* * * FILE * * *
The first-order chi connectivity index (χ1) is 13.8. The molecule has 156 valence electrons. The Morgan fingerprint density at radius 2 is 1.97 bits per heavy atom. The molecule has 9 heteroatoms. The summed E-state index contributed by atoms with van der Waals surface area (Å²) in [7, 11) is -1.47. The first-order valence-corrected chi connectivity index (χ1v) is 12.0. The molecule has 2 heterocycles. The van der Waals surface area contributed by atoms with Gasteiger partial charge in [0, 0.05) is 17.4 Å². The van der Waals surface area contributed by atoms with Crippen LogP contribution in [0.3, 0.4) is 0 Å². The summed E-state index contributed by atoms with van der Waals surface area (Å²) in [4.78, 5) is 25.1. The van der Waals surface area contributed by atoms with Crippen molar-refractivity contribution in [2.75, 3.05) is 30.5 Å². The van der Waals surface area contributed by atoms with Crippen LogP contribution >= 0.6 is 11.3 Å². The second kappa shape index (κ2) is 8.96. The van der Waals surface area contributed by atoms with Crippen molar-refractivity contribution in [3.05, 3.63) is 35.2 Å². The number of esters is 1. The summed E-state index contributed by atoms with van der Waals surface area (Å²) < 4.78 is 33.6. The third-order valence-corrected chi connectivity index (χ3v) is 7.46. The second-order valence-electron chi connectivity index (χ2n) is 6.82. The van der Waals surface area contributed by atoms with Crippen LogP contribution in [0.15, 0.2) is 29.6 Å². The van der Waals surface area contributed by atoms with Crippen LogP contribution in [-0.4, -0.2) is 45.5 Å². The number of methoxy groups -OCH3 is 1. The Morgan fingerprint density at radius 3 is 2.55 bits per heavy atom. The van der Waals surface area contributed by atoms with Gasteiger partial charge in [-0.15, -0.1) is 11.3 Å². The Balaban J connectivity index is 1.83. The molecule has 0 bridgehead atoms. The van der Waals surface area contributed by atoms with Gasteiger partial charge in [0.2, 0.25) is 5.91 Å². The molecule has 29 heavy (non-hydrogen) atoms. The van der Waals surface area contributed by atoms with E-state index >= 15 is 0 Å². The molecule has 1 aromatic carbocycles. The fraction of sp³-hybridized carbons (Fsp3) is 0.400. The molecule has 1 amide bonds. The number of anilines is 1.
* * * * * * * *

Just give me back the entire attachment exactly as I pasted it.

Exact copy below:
The first-order chi connectivity index (χ1) is 13.8. The molecule has 156 valence electrons. The Morgan fingerprint density at radius 2 is 1.97 bits per heavy atom. The molecule has 9 heteroatoms. The summed E-state index contributed by atoms with van der Waals surface area (Å²) in [7, 11) is -1.47. The first-order valence-corrected chi connectivity index (χ1v) is 12.0. The molecule has 2 heterocycles. The van der Waals surface area contributed by atoms with Gasteiger partial charge in [0, 0.05) is 17.4 Å². The van der Waals surface area contributed by atoms with Crippen LogP contribution in [0.3, 0.4) is 0 Å². The summed E-state index contributed by atoms with van der Waals surface area (Å²) in [4.78, 5) is 25.1. The van der Waals surface area contributed by atoms with Crippen molar-refractivity contribution in [2.75, 3.05) is 30.5 Å². The van der Waals surface area contributed by atoms with Crippen LogP contribution >= 0.6 is 11.3 Å². The second kappa shape index (κ2) is 8.96. The van der Waals surface area contributed by atoms with Crippen molar-refractivity contribution in [3.05, 3.63) is 35.2 Å². The number of esters is 1. The summed E-state index contributed by atoms with van der Waals surface area (Å²) < 4.78 is 33.6. The third-order valence-corrected chi connectivity index (χ3v) is 7.46. The second-order valence-electron chi connectivity index (χ2n) is 6.82. The van der Waals surface area contributed by atoms with Crippen LogP contribution in [0.15, 0.2) is 29.6 Å². The van der Waals surface area contributed by atoms with Crippen LogP contribution in [-0.4, -0.2) is 45.5 Å². The number of methoxy groups -OCH3 is 1. The Morgan fingerprint density at radius 3 is 2.55 bits per heavy atom. The van der Waals surface area contributed by atoms with Gasteiger partial charge in [-0.15, -0.1) is 11.3 Å². The Balaban J connectivity index is 1.83. The molecule has 0 bridgehead atoms. The van der Waals surface area contributed by atoms with Gasteiger partial charge in [0.2, 0.25) is 5.91 Å². The molecule has 29 heavy (non-hydrogen) atoms. The van der Waals surface area contributed by atoms with E-state index >= 15 is 0 Å². The molecule has 1 aromatic carbocycles. The fraction of sp³-hybridized carbons (Fsp3) is 0.400. The molecule has 1 amide bonds. The number of anilines is 1.